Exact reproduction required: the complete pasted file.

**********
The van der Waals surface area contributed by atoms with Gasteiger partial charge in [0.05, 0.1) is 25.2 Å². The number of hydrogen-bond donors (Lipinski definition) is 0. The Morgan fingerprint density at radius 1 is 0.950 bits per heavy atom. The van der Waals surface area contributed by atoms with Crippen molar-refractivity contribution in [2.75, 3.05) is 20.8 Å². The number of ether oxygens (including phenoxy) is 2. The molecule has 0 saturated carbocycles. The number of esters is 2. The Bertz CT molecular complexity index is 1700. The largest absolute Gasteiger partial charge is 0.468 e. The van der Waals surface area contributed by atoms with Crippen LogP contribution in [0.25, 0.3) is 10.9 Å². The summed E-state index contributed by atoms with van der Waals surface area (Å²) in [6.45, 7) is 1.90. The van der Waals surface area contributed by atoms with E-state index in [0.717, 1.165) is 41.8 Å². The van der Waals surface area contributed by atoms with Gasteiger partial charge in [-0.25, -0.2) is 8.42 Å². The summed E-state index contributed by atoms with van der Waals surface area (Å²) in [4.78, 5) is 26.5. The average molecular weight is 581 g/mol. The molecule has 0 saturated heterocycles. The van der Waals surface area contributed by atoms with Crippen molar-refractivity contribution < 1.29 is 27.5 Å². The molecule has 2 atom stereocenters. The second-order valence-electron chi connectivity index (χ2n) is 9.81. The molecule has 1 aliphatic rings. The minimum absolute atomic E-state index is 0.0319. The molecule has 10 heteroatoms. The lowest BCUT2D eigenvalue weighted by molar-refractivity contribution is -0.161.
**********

The van der Waals surface area contributed by atoms with Gasteiger partial charge in [0.05, 0.1) is 25.2 Å². The number of hydrogen-bond donors (Lipinski definition) is 0. The Morgan fingerprint density at radius 1 is 0.950 bits per heavy atom. The van der Waals surface area contributed by atoms with Crippen molar-refractivity contribution in [2.75, 3.05) is 20.8 Å². The number of ether oxygens (including phenoxy) is 2. The molecule has 0 saturated carbocycles. The number of esters is 2. The Bertz CT molecular complexity index is 1700. The largest absolute Gasteiger partial charge is 0.468 e. The van der Waals surface area contributed by atoms with Crippen LogP contribution in [0.25, 0.3) is 10.9 Å². The summed E-state index contributed by atoms with van der Waals surface area (Å²) in [6.45, 7) is 1.90. The van der Waals surface area contributed by atoms with E-state index in [0.717, 1.165) is 41.8 Å². The van der Waals surface area contributed by atoms with Gasteiger partial charge in [-0.25, -0.2) is 8.42 Å². The summed E-state index contributed by atoms with van der Waals surface area (Å²) in [4.78, 5) is 26.5. The average molecular weight is 581 g/mol. The molecule has 0 saturated heterocycles. The van der Waals surface area contributed by atoms with Crippen molar-refractivity contribution < 1.29 is 27.5 Å². The molecule has 2 atom stereocenters. The second-order valence-electron chi connectivity index (χ2n) is 9.81. The molecule has 1 aliphatic rings. The minimum absolute atomic E-state index is 0.0319. The molecule has 10 heteroatoms. The lowest BCUT2D eigenvalue weighted by molar-refractivity contribution is -0.161.